As Dirk Bogarde ringingly declared in Providence, “Surely the facts are not in dispute.”
Perhaps there was some sort of struggle, M. Derrida being so “notoriously difficult and all. But Jonathan Kanall has barely begun the ideological autopsy.
Deconstruction asserts no such thing. A critical method developed to examine all manner of literary and philosophical texts, Deconstruction is at heart very much in keeping with every other critical methodology. “Absolute Meaning” was indeed questioned by Derrida but to say that “truthfulness” and “permanence” were tossed to the four winds is a grotesque parody of what he was actually doing. And what Jacques Derrida was actually doing is the very thing all serious critics, historians, and philosophers should do — examining and questioning what has actually been said, done and written down.
Literary critics broke texts into isolated passages and phrases to find hidden meanings.
Aha — a troublemaker! Kind of like Noam Chomsky dressed up in Jean-Paul Sartre drag for Halloween — scaring the neighborhood kiddies by playing Juliette Greco records at full blast while passing out pain au chocolat instead of Snickers and M & Ms !
And as The Woodman has long been the capo di tutte capi of what the NYT considers worthy one can guess that he not so entitled his film the paper wouldn’t have bothered with such an extensive obit.
Typical of Mr. Derrida’s murky explanations of his philosophy was a 1993 paper he presented at the Benjamin N. Cardozo School of Law, in New York, which began: “Needless to say, one more time, deconstruction, if there is such a thing, takes place as the experience of the impossible.”
OOooooo – Slippery! Murky! “Unwilling – some say unable – to define deconstruction with any precision” — as if a critical process could be summed up in a sentence. Or better still, a sound-byte. Something suitable that the average television entertainment “news” host (eg. Billy Bush) could mouth without looking more stupid than he ordinarily does.
Or simply of no interest to anyone unfamiliar with the writings of Sassure, Plato, Freud and Joyce — the subjects of the books cited above.
That’s how the stupid “understand.”
Intellect being synonymous to rebellion at the NYT.
Or at least certain sections of the NYT. Recently Whittaker Chambers biographer Sam Tanenhaus was put in charge of the paper’s Sunday Book Review, promising to make changes via longer and more thoughtful reviews. And he would appear to be living up to this promise what with Walter Kirn’s thoughful and incisive piece on a new collection of Jack Kerouac’s writings and a review of Kitty Kelley’s book on the Bush dynasty by Ted Widmer that offers a welcome correction to Michiko Kakutani’s smug hatchet job. Consequently one hopes that Tanenhaus will find someone with something serious to say about Derrida in the near future.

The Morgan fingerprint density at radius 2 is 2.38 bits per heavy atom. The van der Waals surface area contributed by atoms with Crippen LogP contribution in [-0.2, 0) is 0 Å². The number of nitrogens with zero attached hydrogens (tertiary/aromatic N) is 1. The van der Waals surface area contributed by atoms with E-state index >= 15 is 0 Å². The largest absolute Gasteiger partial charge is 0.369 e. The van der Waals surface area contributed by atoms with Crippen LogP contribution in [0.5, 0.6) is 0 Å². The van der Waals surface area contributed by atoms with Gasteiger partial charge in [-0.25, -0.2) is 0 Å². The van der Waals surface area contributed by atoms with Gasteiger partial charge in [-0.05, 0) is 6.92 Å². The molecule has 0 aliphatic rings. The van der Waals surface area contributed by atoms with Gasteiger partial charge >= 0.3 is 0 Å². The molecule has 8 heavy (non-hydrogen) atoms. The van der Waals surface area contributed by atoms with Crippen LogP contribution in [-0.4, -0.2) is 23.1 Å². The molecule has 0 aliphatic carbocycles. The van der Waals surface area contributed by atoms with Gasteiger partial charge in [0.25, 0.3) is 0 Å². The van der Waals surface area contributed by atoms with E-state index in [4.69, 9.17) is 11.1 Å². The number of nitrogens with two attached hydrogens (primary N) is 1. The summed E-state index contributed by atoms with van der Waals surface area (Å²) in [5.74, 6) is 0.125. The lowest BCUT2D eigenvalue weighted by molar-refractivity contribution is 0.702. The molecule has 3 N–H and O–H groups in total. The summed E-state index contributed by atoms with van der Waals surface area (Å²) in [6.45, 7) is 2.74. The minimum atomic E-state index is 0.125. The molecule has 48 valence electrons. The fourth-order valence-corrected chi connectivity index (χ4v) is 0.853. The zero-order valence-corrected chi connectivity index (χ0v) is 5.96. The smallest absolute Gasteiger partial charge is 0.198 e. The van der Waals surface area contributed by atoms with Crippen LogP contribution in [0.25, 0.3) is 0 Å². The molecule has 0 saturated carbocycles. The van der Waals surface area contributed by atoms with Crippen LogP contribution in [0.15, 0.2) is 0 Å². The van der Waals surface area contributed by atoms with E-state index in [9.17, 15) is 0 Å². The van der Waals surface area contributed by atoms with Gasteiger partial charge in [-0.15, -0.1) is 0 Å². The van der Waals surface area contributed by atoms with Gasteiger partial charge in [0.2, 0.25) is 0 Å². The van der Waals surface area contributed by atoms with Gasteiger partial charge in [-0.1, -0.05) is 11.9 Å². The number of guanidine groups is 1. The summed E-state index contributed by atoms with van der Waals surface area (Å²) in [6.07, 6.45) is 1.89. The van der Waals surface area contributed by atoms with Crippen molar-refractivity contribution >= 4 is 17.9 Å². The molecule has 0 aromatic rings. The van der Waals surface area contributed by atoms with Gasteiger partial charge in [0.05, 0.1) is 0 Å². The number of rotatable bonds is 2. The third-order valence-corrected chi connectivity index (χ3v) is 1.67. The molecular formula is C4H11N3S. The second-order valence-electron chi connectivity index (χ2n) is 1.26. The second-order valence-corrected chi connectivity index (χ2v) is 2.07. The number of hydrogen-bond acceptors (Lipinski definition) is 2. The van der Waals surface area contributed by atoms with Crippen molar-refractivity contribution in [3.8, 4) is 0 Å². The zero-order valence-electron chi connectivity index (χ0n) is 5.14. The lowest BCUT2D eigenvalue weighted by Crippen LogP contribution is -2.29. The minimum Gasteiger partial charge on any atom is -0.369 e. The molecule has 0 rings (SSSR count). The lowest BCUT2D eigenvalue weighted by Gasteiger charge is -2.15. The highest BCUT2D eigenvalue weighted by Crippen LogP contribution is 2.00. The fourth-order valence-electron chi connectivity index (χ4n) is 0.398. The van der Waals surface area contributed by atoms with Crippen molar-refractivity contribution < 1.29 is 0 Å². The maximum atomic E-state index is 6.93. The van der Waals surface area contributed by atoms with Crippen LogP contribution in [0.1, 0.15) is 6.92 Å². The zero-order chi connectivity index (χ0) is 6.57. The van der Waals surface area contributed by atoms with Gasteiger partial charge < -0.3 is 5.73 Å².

Meanwhile. . .
But he could be an indifferent student. He failed his baccalaureate in his first attempt. He twice failed his entrance exam to the École Normal Supérieure, the traditional cradle of French intellectuals, where he was finally admitted in 1952. There he failed the oral portion of his final exams on his first attempt.
That’s “Normale” (note the e) And there is no final exam. Only a very tough competitive entrance exam (“concours”) And failing it once or several
times is more the rule than the exception.
By the early 1960’s, Mr. Derrida had made a name for himself as a rising young intellectual in Paris by publishing articles on language and philosophy in leading academic journals. He was especially influenced by the German philosophers, Edmund Husserl and Martin Heidegger. Both were strong critics of traditional metaphysics, a branch of philosophy which explored the basis and perception of reality.
As a lecturer, Mr. Derrida cultivated charisma and mystery. For many years, he declined to be photographed for publication. He cut a dashing, handsome figure at the lectern, with his thick thatch of prematurely white hair, tanned complexion, and well-tailored suits. He peppered his lectures with puns, rhymes and enigmatic pronouncements, like, “Thinking is what we already know that we have not yet begun,” or, “Oh my friends, there is no friend…”
As anyone who has read Derrida’s Politics of Friendship knows, “Oh my friends, there is no friend…” is not a statement made by him, but rather by Aristotle.
Being secure in its absolute authority, the NYT knows its target readership won’t bother to check. After all, they’re reading this obit the better to impress their friends with notion that they know “all about Derrida.”
“The trouble with reading Mr. Derrida is that there is too much perspiration for too little inspiration,” editorialized The Economist in 1992, when Cambridge University awarded the philosopher an honorary degree after a bruising argument among his supporters and critics on the faculty. Elsewhere in Europe, Mr. Derrida’s deconstruction philosophy gained earlier and easier acceptance.
Because thoughtful and attentive readers discovered just how much fun Derrida could be — Glas being a perfect example. It’s a philosophical-literary vaudeville, much on the order of a Frank Tashlin or Joe Dante movie.
Mr. Derrida shocked his American audience by announcing that structuralism was already passé in France, and that Mr. Lévi-Strauss’s ideas were too rigid. Instead, Mr. Derrida offered deconstruction as the new, triumphant philosophy.
His presentation fired up young professors who were in search of a new intellectual movement to call their own. In a Los Angeles Times Magazine article in 1991, Mr. Stephens, the journalism professor, wrote: “He gave literature professors a special gift: a chance to confront – not as mere second-rate philosophers, not as mere interpreters of novelists, but as full-fledged explorers in their own right – the most profound paradoxes of Western thought.”